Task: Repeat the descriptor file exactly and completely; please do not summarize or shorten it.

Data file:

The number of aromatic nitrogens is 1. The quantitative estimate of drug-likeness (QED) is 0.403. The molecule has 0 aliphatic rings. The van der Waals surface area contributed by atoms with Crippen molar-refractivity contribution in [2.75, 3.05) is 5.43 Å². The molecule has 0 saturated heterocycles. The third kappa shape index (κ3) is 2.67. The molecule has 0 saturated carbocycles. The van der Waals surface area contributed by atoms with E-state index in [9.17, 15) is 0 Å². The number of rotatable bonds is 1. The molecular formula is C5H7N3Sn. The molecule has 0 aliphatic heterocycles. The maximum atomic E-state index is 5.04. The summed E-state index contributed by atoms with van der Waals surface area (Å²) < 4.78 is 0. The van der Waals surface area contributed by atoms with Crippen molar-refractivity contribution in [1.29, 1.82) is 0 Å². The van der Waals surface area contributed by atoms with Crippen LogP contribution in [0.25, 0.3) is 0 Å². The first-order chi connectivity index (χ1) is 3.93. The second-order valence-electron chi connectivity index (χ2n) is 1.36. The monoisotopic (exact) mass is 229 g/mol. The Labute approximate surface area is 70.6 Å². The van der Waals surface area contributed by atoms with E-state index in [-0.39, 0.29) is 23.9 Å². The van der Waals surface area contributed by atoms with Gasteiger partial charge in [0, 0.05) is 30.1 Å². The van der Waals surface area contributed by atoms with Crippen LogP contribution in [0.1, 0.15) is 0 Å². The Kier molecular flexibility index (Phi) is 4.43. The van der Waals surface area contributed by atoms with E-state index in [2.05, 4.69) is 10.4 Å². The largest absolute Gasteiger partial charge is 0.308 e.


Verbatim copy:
The number of aromatic nitrogens is 1. The quantitative estimate of drug-likeness (QED) is 0.403. The molecule has 0 aliphatic rings. The van der Waals surface area contributed by atoms with Crippen molar-refractivity contribution in [2.75, 3.05) is 5.43 Å². The molecule has 0 saturated heterocycles. The third kappa shape index (κ3) is 2.67. The molecule has 0 saturated carbocycles. The van der Waals surface area contributed by atoms with E-state index in [9.17, 15) is 0 Å². The number of rotatable bonds is 1. The molecular formula is C5H7N3Sn. The molecule has 0 aliphatic heterocycles. The maximum atomic E-state index is 5.04. The summed E-state index contributed by atoms with van der Waals surface area (Å²) < 4.78 is 0. The van der Waals surface area contributed by atoms with Crippen molar-refractivity contribution in [1.29, 1.82) is 0 Å². The van der Waals surface area contributed by atoms with Crippen LogP contribution in [0.25, 0.3) is 0 Å². The first-order chi connectivity index (χ1) is 3.93. The second-order valence-electron chi connectivity index (χ2n) is 1.36. The monoisotopic (exact) mass is 229 g/mol. The Labute approximate surface area is 70.6 Å². The van der Waals surface area contributed by atoms with E-state index in [-0.39, 0.29) is 23.9 Å². The van der Waals surface area contributed by atoms with Gasteiger partial charge in [0, 0.05) is 30.1 Å². The van der Waals surface area contributed by atoms with Crippen LogP contribution in [0.1, 0.15) is 0 Å². The Kier molecular flexibility index (Phi) is 4.43. The van der Waals surface area contributed by atoms with E-state index in [2.05, 4.69) is 10.4 Å². The largest absolute Gasteiger partial charge is 0.308 e.